- Provide immediate emergency medical treatment for any employee who suffers an injury while on the job
- Furnish additional medical treatment if an injured worker is unable to select a doctor or advises the employer in writing of a desire not to do so
- Complete a report of the injury and mail it to the nearest workers’ compensation board office. A copy of that report should also be mailed to the employer’s workers’ compensation insurance company. An employer who refuses or neglects to make an injury report may be found guilty of a misdemeanor and subject to a fine
- Make a written report of every accident that resulted in a personal injury causing time away from regular duties or that required medical treatment beyond basic first aid
- Comply with all requests for further information regarding injured workers by the workers’ compensation board or the workers’ compensation insurance company, e.g. statements of the employee’s earnings before and after the accident, reports of the date of the employee’s return to work, or any other reports that may be required to determine the employee’s work status following the injury.
In Nevada, as soon as an employer obtains knowledge of a work-related accident, the employer must provide all necessary first-aid treatment for any employees who are injured. The employer must also pay for each employee’s transportation to the nearest place that can provide the necessary medical attention. Within 30 days after an insurance carrier or self-insured employer receives notice of an employee’s job-related injury, the carrier or employer must either send a claim-acceptance notice or a claim-denial notice.
We have been proudly representing the citizens of Las Vegas for over 45 years. Whether you need an advocate fighting for you in a workers compensation case or a personal injury suit, we have the experience and passion to make your fight our own. Give us a call at 702-388-4476 to schedule a consultation with one of our attorneys, or visit our webpage to learn more.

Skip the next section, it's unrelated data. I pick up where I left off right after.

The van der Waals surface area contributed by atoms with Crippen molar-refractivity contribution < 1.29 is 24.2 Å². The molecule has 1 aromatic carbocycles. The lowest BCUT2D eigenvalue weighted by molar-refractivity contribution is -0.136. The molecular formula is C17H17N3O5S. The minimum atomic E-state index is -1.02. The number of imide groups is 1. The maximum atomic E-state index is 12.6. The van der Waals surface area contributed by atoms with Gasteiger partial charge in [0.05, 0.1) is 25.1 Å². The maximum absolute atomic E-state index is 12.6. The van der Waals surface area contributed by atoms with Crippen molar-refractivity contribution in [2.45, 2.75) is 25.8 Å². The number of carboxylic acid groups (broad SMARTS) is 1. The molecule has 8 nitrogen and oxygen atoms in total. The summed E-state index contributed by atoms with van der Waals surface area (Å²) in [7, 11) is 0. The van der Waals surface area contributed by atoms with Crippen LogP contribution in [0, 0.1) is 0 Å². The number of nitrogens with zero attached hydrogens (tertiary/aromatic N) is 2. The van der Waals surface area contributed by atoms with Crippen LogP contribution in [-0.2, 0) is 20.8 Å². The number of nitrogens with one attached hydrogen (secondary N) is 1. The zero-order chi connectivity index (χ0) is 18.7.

Since the Supreme Court decision in City of Houston v. Hill, 482 U.S. 451 (1987), the courts have extended significant First Amendment protections to an individual’s right to verbally “oppose or challenge police actions,” so long as the conduct in question does not amount to “physical obstruction” (quotes from the Supreme Court’s holding in City of Houston v. Hill). In 2015, this issue reemerged in Washington v. E.J.J., a decision by the Washington Supreme Court.
Essentially, the court held that the “offensive speech” of an arrestee was protected under the First Amendment. The incident in question took place in the context of the arrest of an intoxicated resident of a house. Police had arrived and attempted to calm the resident down. Meanwhile, another resident of the house told officers not to use a nightstick on another individual involved in the altercation because she was his sister. After being led away from the scene, this individual became irate and began yelling profanities at the officers.
At some point the individual was told that he was engaging in obstruction; following that, he was then arrested on the charge of obstructing a law enforcement officer. The Washington Supreme Court, however, found that the individual who was arrested had the right to criticize how the police were handling the situation. The court stated that “obstruction statutes may not be used to limit citizens’ rights to express verbal criticism, even abusive criticism, at police officers.” The court also held that the arrestee had the right to direct profanity at officers so long as he did not physically interfere with the officers.